Discuss historical revisionism and whether Huck Finn should be part of a high school curriculm.
The overall American critical reaction to the publishing of The Adventures of Huck Finn in 1885 was summed up in one word: "trash". Louisa May Alcott (author of Little Women and Little Men) said, "If Mr. Clemens cannot think of anything better to tell our pure-minded lads and lassies, he had better stop writing for them." The Public Library Committee of Concord, Massachusetts excluded the book as "a dangerous moral influence on the young." Defend or refute the position that the novel is indeed "trash" with evidence from the text to support your claim.
Compare and contrast Rule of the Bone by Russell Banks with Huckleberry Finn.
Twain's writings were directly affected by him growing up in Hannibal. How did Twain write about himself through the characters Huck Finn and Tom Sawyer as well as through many others?
This section of the curriculum focuses on Huck Finn as satire -- a lens through which most English teachers have traditionally looked at the novel. Many of the questions and activities, which help students understand what a satire is, and how Twain uses this form to ridicule and rebuke the slaveholding society of Huck Finn, will probably be familiar. Here students are asked to think about Twain's satire and the author's intent in terms of the controversy surrounding the book.
Review with the class the meaning of satire and irony and how they differ. You may also have students read literary criticism that explores this topic in relation to Huck Finn. In addition to the essays noted below, you may also want to use the following books: Mark Twain's Adventures of Huckleberry Finn: A Bloom's Notes Contemporary Literary Views Book, by Harold Bloom (New York: Chelsea House Publishers, 1996) and Huck Finn among the Critics: A Centennial Selection, edited by Thomas M. Inge (Frederick, MD: University Publications of America, 1985.)
Companion Readings for Teachers and Students
Hoffman, Michael J. "Huck's Ironic Circle." In Modern Critical Interpretations of Adventures of Huckleberry Finn, edited by Harold Bloom. New York: Chelsea House Publishers, 1986, 31-44.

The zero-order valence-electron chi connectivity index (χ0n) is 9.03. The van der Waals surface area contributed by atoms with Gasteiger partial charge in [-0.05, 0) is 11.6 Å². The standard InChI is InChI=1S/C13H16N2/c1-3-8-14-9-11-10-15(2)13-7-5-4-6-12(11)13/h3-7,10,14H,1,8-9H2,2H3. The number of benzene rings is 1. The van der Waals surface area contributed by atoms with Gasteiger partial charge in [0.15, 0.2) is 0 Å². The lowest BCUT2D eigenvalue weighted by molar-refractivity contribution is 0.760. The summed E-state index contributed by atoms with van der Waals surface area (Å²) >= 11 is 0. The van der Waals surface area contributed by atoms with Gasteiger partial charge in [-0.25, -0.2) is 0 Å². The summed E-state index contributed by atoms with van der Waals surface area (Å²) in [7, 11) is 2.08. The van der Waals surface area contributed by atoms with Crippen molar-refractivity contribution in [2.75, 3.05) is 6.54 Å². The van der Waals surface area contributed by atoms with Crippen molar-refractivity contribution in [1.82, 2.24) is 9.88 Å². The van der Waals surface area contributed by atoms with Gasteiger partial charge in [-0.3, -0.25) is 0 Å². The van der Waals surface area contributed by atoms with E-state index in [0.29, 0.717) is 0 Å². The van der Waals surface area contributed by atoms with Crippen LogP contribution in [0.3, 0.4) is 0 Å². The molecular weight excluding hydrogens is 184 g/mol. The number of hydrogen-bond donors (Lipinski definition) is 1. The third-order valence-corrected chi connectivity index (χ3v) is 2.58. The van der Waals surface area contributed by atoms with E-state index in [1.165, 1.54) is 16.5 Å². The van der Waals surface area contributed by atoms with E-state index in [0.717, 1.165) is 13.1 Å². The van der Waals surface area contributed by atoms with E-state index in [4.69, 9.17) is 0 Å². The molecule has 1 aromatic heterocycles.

Marx, Leo. "Mr. Eliot, Mr. Trilling, and Huckleberry Finn." In The Critical Response to Mark Twain's Huckleberry Finn, edited by Laurie Champion. New York: Greenwood Press, 1991, 50-60.
- Why do you think the author chose Huck -- an illiterate young boy -- as the voice through which to tell this story?
- Why have the Phelps Farm section and the ending of the novel been considered problematic by critics over the years? How does the current controversy echo and extend those complaints?
- Is Mark Twain speaking through Huck, or do you think Huck's point of view is different from Twain's? Explain.
- Is Twain speaking through Jim, or is Jim's point of view different from Twain's? Explain.
- Who uses the word "nigger"? Based on who is speaking, what might have been the effect on a nineteenth-century reader? What do you think Twain is saying in how he uses the word?
- Huck begins and ends the novel by revealing his discomfort with being "sivilized." Why do you think he feels this way? What do you think Twain's message is?
- How is using satire different from delivering an overt message? After exploring the meaning of irony and satire, ask students to find a section of Huck Finn that they think is particularly satirical and summarize it in a one- or two-sentence "message." Discuss with students how and why what Twain did in Huck Finn is different from delivering his message outright.
- Bring in or ask students to bring in something from popular culture that employs satire to make its point (an episode of The Simpsons, for instance). What is the writer's point of view about the society he or she portrays? How can you tell? How is he or she using satire? Now ask students to answer those same questions about Huck Finn. You might then have students form small groups and find as many similarities as they can between the two works, such as similar targets of the authors' satires, methods of satirizing, or even reactions from the public when the piece was first presented. In reporting back to the class, each group might also identify the scene in each work they find to be the most effective use of satire.
- Stage a challenge for students: Have them work in small groups and give them twenty minutes to list as many examples of irony or satire in the novel as they can find. As each group shares some of their selections, let the rest of the class discuss whether the instances cited are, in fact, satirical or ironic.
- Direct students to Chapter 6, in which the drunken Pap Finn uses the word "nigger" multiple times. Why might Twain have used the word here with such intensity and frequency? Ask students to rewrite the speech without using the word, or by changing it to "slave" or "African American." Have the class discuss how changing this word changed the meaning or impact of the section. How does this scene support or refute the charge that the book is racist? Students can also use a section from John Wallace's version, The Adventures of Huck Finn Adapted (Falls Church, VA: John H. Wallace and Sons Co., 1983), in which he rewrites Huck Finn without using "nigger."
- As Huck and Jim journey down the Mississippi, readers may begin to notice that their experiences alone on the raft, or in nature in general, are very different from their experiences whenever they are on the shore in "sivilization." What is Twain saying by creating this division? Have each student construct his or her own map of the journey. Each map should show what they believe are the most important events in the novel, and should include a significant quote at each map point. Overall, their maps should visually express the symbolic differences between the river and "sivilization."
Next: Section 5: Reclaiming the Self -- The Legacy of Slavery
See also: Controversy at Cherry Hill